8/18 Trooper set up a shuttle ride for us all, including German Mormon and me, back to Elkhart Trailhead. The driver was the 2nd or 3rd pompous, sexist Wyoming man to say, “Listen to me!” and proceed to drone on with information I neither needed nor asked for. Jerks, too bad they can’t read my face. I started hiking and never saw German Mormon or Trooper again but I did see lots and lots of people heading out for a few days camping. I met Joey and her service dog Thor, she asked good questions about solo hiking and gear and she is going to do the Colorado Trail next year. Thor was truly well trained, and handsome. It was a fun interlude but she was fast and I lost track of her. The outstanding thing today was the variety of mammals I saw carrying packs: humans, dogs, horses, mules, llamas (!), and goats (!!). Even with all the people on the access trail, and tents set up along every lake, I managed an isolated little spot just a few miles after turning northish onto the CDT.
8/19 The most amazing encounter of the entire trip happened after a few hours of hiking into a flow of people heading towards me, hikers spaced just 10 or 20 minutes apart. I saw a couple hiking from an access trail to a trail junction sign. As I got nearer, I recognized the man! It was the USASA Snowboard and Freeski Nationals Director I work with every spring at Copper Mountain. I think gobsmacked is the word. If I’d been just a few minutes faster, I’d have missed this encounter with one of my other worlds. So amazing to see this truly friendly face. After chatting a bit and catching up, I hiked down past a log jam of people taking off their shoes to ford a river, and then up a bit along a meadow where I dry-camped by a fire ring and old horse poo late enough that no hikers passed me.
8/20 It was great tread today, as it’s been since the Big Sandy trailhead, perfect weather and the Winds are spectacular with rock and lakes. It was beastly filled with people until past the Green River trailhead, seriously annoying massive groups of folks heading at me. I stepped off the trail dozens of times. When one man said, “Thank you sir,” without noticing my feminine legs below the skirt I wear, I snapped, “Ma’am,” as I managed to get back on the trail for a few feet. My bad, but really? You fat, clean, trail-hogging eclipsomaniac. I turned uphill and lost the hordes as I went up and over Gunsight Pass. Between 7 and 9am I saw no people, but by 12:30 I counted over 200! After 12:30 a dozen nice, regular people, and after 6pm a pack of at least 12 CDT SOBOs! Mid afternoon I met old guys Phantom and Kitchen Sink.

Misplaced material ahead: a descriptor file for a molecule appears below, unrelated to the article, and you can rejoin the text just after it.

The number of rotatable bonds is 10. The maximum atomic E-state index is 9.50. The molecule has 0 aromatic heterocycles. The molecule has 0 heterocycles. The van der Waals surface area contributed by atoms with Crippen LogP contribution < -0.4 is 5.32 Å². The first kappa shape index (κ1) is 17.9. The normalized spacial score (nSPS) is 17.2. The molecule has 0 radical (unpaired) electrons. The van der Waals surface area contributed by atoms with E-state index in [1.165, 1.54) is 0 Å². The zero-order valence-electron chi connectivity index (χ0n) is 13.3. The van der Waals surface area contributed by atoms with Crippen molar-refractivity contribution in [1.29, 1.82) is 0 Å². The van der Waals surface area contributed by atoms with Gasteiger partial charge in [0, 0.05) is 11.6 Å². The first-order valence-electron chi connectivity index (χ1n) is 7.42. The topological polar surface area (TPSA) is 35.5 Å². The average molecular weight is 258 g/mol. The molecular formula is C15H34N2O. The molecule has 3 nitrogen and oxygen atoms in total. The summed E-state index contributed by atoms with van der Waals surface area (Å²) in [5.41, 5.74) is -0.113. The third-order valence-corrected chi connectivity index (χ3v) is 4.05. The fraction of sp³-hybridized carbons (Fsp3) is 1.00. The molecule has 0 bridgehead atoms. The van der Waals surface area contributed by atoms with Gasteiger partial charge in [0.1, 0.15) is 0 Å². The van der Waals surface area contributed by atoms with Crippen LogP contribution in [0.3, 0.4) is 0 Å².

“Where you from?” they asked.
“I was born in Palmer, Alaska in ’53!” said Kitchen Sink.
“I was born in Oakland, California in ’53!” I said. We laughed.
8/21 Wow. Usually a hiking day doesn’t have a lot of surprises. Today had 4.
1. I saw my very first badger, ever, this morning as I hiked to Union Pass. It hissed at me, the dirty bugger, and then scuttled off into the sage, an enormous animal, wide and flat to the ground in cockroach proportions.
2. Of course, the eclipse wasn’t a surprise, but it was so much more than I expected. I knew there would be bunches of people and vehicles at road-access Union Pass, so when I saw them I stopped and dropped behind a rise so I had the eclipse to myself. I arrived early, about 10 for the 11:37 totality. I put on some layers, ate snacks and read my book. I put on my eclipse glasses and looked at the sun–an orange ball. As I read, I started to get cold and the light got funny. I glassed the sun and the moon was taking a bite out of the orange ball. It took a long time, 20-30″? I didn’t look at the time. Then the totality, the corona, white glowing around the black moon disk. I’ve never seen anything so amazing. It was dark, but not night dark, the horizon lit up 360 degrees on the mountains, like dawn or dusk all around me. As the sun started showing again, I choked up, I caught myself thanking the sun out loud for coming back with tales of Raven bringing light to the world in my heart. Yeah, I guess I’m a pagan. It took a long time for the sun to be free of the moon, and it was cold. I started hiking to warm up, a mile past all the people, cars, RVs and tents.
3. In the afternoon I flushed a fat sage grouse and her fluffy, nearly grown brood of 3.
4. At 4:30, I came to a creek and found 2 cold cans of Modelo! A first on this trail. I saved 1 for the couple of hikers just behind me. That beer tasted so great on this hot afternoon, so great.
8/22. Same ‘ol, same ‘ol, I couldn’t find a campsite when I wanted one, so I kept walking. Tonight’s is way better than last night’s cold and slanty desperation pitch. Tonight I have a fantastic view just 6 miles from where the trail crosses the highway to Dubois. Eclipsomania is over, today I saw 5 hikers, 1 dog, 1 biker, and 2 guys in a truck worried they’d misdirected a red-bearded hiker who had problems with his GPS. Not a hard day, just hot since I’m at lower elevations.
8/23 2 easy hitches and I’m in Dubois, DOO-boyz. I took an extra night on the trail, to make 5, because there were no motel rooms available until today. I could have stayed at the Episcoplian Church, for a donation, but that’s just weird.